James P. Hoffa, headed to another 5-year term as general president of the International Brotherhood of Teamsters, said Friday the congressional elections will aid the rebuilding of organized labor.
Hoffa, who first became Teamsters president in 1998 and was elected to a full term in 2001, said the midterm elections that put Democrats in charge of the House and Senate should help labor achieve its goals.
"Now that we have the House and the Senate, that will have major effects on the way this country is run," said Hoffa, who was a labor lawyer in Detroit before moving up the ranks to head the 1.4-million-member transportation union.
Teamsters campaigned for Democratic candidates, committing millions or dollars and knocking on thousands of doors. along with other unions in the Change to Win federation.
The Teamsters want Congress to pass a law raising the minimum wage, block trade agreements that don't address labor concerns, seek better health care coverage for millions of uninsured people and pass legislation that would make it easier to form a union if a majority of workers want one, Hoffa said.
But he acknowledged that President Bush might veto pro-labor legislation passed by Congress.
"The Employee Free Choice Act certainly would help unions organize," said the 65-year-old Hoffa. "We have been hamstrung by the Bush NLRB (National Labor Relations Board) which tries to thwart the organizing of unions. Right-wing judges have done everything they can to thwart the American labor movement."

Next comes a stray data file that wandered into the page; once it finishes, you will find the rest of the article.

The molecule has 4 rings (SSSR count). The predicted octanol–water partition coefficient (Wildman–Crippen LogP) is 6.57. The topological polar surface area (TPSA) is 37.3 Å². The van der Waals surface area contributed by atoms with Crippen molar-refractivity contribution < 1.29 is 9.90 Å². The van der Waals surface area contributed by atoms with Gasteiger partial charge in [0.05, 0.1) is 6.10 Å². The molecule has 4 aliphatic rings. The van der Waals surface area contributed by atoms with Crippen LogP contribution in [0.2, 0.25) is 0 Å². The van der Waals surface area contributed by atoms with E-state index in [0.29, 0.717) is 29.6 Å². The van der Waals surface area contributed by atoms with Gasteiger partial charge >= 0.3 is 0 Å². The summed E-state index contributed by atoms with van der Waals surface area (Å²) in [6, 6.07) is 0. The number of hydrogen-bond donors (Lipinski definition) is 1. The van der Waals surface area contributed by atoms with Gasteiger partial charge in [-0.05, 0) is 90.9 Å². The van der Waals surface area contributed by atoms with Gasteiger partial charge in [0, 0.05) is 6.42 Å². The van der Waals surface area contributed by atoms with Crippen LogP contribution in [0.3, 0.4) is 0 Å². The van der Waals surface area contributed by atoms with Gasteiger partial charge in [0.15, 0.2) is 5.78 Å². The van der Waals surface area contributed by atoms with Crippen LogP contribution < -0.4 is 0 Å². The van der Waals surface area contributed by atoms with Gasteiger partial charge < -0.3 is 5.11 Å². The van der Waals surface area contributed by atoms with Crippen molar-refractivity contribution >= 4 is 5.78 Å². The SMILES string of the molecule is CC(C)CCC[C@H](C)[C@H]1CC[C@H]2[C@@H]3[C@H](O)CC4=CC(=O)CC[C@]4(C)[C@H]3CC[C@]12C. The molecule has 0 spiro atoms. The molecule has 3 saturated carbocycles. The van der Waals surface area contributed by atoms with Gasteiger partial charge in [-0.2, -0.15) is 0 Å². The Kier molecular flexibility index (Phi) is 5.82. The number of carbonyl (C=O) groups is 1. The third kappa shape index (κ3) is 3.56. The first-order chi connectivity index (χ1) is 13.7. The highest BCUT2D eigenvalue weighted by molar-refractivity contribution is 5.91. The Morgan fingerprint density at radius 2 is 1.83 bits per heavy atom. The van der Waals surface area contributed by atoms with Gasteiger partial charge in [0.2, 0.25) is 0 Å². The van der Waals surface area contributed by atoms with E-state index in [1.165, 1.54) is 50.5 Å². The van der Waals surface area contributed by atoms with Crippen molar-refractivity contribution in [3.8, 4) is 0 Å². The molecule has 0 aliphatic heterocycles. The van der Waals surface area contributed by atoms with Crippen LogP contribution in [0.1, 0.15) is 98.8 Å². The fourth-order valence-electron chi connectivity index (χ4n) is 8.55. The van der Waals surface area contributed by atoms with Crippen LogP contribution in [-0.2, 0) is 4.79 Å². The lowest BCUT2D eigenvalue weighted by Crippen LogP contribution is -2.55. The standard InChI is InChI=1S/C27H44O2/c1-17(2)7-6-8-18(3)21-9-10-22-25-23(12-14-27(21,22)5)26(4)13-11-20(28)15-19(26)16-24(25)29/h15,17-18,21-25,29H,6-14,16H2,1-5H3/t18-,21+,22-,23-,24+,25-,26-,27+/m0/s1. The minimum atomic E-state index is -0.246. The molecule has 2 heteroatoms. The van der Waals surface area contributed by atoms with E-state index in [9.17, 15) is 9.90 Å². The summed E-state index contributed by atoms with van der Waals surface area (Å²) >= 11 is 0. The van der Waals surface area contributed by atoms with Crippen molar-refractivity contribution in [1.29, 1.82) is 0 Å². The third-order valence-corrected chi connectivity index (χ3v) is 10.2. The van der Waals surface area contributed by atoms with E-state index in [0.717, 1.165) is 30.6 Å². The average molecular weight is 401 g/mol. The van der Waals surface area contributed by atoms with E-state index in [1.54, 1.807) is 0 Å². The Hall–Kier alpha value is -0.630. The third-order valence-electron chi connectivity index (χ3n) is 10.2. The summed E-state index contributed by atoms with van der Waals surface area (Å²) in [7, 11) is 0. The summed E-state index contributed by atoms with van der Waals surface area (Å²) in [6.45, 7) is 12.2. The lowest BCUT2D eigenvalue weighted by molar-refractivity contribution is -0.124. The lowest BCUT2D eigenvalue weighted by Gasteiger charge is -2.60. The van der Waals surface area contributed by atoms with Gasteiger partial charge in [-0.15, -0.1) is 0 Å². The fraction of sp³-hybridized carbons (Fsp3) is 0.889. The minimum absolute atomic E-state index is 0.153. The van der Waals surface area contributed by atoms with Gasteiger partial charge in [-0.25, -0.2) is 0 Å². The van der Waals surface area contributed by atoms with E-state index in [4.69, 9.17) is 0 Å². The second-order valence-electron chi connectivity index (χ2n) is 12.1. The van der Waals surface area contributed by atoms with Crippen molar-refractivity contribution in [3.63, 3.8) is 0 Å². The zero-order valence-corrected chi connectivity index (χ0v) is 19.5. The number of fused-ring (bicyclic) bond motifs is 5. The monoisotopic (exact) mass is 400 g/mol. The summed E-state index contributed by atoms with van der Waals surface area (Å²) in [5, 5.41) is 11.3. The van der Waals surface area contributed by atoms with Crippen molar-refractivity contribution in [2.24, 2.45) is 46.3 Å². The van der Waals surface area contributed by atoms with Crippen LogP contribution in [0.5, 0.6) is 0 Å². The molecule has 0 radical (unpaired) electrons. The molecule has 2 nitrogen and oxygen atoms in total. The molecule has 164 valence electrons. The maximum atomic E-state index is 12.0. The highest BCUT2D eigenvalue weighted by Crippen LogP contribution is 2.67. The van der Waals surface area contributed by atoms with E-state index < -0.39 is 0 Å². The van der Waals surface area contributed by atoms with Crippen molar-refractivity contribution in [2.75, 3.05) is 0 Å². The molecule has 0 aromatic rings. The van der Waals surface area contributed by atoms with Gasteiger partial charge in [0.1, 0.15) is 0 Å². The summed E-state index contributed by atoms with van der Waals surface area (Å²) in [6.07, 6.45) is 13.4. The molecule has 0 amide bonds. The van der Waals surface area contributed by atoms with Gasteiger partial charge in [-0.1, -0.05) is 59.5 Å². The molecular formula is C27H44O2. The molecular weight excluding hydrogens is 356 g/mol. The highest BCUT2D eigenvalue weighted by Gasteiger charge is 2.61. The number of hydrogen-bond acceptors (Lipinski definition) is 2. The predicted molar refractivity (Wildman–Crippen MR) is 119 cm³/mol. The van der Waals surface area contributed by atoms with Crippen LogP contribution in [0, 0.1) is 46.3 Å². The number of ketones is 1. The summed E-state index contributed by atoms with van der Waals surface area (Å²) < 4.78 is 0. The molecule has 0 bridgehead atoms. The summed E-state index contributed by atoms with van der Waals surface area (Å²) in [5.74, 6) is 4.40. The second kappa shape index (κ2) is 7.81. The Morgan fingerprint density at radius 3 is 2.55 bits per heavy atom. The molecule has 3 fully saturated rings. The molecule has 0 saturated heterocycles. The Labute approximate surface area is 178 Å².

Hoffa said that congressional passage of such legislation would put the president on the spot.
"We're certainly going to embarrass him," Hoffa said. "Can you imagine him vetoing a minimum wage bill? He will look so bad if he does that."
More importantly, Hoffa said, Democrats will have the power to block right-wing nominees for judgeships and other government posts.
With about two-thirds of the vote totaled, Hoffa held almost a 2-1 lead over his opponent, Oregon Teamsters official Tom Leedham. Calls to Leedham's headquarters were not returned Friday.
Hoffa's opponent had claimed the incumbent was not strong enough to protect worker benefits and rebuild the flagging labor movement.
When the AFL-CIO merged in the 1950s, one of every three private-sector workers belonged to a labor union. Now, only about 8 percent of private-sector workers are unionized.
The Teamsters and a half-dozen other unions broke free of the AFL-CIO starting in the summer of 2005 and formed the Change to Win federation. The breakaway unions cited the need to focus more of their money and time on organizing.
Hoffa pointed to several Teamster organizing efforts recently. Among those are organizing 15,000 workers at UPS Freight, 5,000 bus drivers and as many as 100,000 port truck drivers.
And he said the Teamsters work together with the other unions in the Change to Win federation.
"We help each other in each battle," Hoffa said. "That wasn't there during the AFL-CIO days."
He said that going to the AFL-CIO "was like going to the United Nations. You had a diversity of dozens and dozens of unions with no common goal."